We have two different types of Family Law in our country, “Equitable Distribution” and “Community Property.” These laws are the basis for which divorce financial settlements are settled, or ordered, so it is important to understand how the specific state law applies to the facts in your case.
What is Equitable Distribution Law?
When the court follows equitable distribution rules, it divides assets and allocates debt based on the premise of “Fairness.” This means that if your divorce case goes to court, there is no specific formula; the judge has a lot of latitude as to how to determine what is fair. And remember, fair or equitable does not always mean 50/50. (This applies only to assets and debts; Spousal Support, or Alimony, and Child Support is handled differently. Specificity on that to follow.)
What is Considered a Fair Division of Assets?
There are three steps in determining what is fair:
- The determination of what property will be part of the equitable distribution
- The valuation of the property that is part of the equitable distribution, and
- The actual distribution of the property
So, how does the court determine what is fair? The court determines what is fair on a case-by-case basis after considering a number of factors including:
- Length of marriage
- Future earning capacity of the spouses
- Children’s special needs
- Separate property
- Appreciation of separate and joint assets
- Tax consequences
- And several other factors
How is Separate Property Handled under Equitable Distribution Law?
It is important to remember that the rules of Equitable Distribution do not apply to separate property -- only property that was acquired during the marriage. However, the existence of separate property, is considered when determining the couple's net worth and what would be a fair settlement for both spouses.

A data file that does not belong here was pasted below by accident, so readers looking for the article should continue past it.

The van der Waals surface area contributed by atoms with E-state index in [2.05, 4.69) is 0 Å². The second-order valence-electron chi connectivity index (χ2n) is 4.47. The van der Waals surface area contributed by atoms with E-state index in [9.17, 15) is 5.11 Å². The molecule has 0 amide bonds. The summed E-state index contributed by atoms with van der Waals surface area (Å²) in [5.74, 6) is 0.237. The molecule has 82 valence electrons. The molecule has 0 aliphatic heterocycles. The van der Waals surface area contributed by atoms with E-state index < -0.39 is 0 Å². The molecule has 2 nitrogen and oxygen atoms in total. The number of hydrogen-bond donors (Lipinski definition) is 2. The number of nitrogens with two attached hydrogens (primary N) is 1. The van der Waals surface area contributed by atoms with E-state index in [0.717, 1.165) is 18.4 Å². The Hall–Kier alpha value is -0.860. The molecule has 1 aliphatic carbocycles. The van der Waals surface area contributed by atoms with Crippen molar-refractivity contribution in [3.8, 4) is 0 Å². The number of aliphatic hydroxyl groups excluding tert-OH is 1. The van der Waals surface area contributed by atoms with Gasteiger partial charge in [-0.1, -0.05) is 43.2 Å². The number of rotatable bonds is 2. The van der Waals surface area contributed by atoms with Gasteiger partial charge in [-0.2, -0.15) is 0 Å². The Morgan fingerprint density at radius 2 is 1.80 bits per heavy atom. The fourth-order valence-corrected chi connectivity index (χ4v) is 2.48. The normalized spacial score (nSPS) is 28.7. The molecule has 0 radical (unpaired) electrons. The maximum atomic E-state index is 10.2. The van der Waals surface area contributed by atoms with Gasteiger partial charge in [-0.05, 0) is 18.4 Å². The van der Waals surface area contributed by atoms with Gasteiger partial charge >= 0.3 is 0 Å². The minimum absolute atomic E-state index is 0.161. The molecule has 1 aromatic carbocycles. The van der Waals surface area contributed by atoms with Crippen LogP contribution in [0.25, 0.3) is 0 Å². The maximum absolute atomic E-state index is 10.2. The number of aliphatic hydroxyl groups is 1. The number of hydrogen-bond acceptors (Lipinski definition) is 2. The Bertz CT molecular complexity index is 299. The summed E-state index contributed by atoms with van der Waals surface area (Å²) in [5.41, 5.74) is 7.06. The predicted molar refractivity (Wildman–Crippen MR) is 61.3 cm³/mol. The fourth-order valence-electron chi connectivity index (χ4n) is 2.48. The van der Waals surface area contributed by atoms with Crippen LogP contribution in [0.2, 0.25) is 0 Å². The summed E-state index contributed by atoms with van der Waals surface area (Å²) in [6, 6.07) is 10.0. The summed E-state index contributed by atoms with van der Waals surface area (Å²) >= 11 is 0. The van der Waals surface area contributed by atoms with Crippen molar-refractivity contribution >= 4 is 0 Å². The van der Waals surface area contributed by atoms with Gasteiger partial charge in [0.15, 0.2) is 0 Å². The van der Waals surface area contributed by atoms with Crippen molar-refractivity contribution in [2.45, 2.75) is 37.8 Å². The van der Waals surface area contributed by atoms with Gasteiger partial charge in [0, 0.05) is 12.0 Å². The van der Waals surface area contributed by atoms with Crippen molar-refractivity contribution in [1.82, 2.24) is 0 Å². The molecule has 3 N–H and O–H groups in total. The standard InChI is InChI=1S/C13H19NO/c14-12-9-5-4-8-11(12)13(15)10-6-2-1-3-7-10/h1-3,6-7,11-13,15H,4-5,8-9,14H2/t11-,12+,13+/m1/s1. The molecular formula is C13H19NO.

Separate Property is defined as any asset, such as real estate, vehicles, artwork, retirement accounts, cash, etc, that was owned by one spouse before the date of marriage, as well as all gifts and inheritances received during the dates of marriage. Separate property can also apply to a debt such as a student loan and credit card debt that was acquired prior to the date of marriage.
Three points of clarification:
- If there was a contribution to a mutually owned asset from separate property funds belonging to one of the parties, such as the down payment for a house, then that amount would constitute a separate property claim from the contributing party, but without any increase in value.
- The manner in which the separate property asset is managed and/or used during the course of the marriage can alter its character, for example, if the asset is a bank account and it is co-mingled with other marital funds or used to defray marital expenses, it can be difficult to defend the separate property claim.
- The spouse who claims an asset as separate property has the burden to prove it. Without agreement between the spouses or sufficient documentation, often the claim will not be upheld.
How to Successfully Prepare you Case in an Equitable Distribution State
To sum it all up, "Equitable" in Equitable Distribution doesn’t mean a 50/50 split. The fair division of assets is subject to interpretation based upon judicial review of the factors. This is where identifying and detailing the background and financial facts in your case, and obtaining legal advice about your county laws, is so important.
Understanding how your court would likely rule -- based on the facts of your case --can help you create a strategy that minimizes the amount of time, expense, and emotion you need to invest into achieving a creative settlement in mediation, the collaborative process, or between attorneys. (Remember, in most cases, a settlement means that you and your spouse agreed to terms that you both can live with as opposed to having those terms forced upon you by the court.)
The case profile and financial tools we have designed at dtour.life will help you to document your marital and financial information in a way that will more efficiently enable a lawyer to give you specific legal advice based on all the facts in your case.
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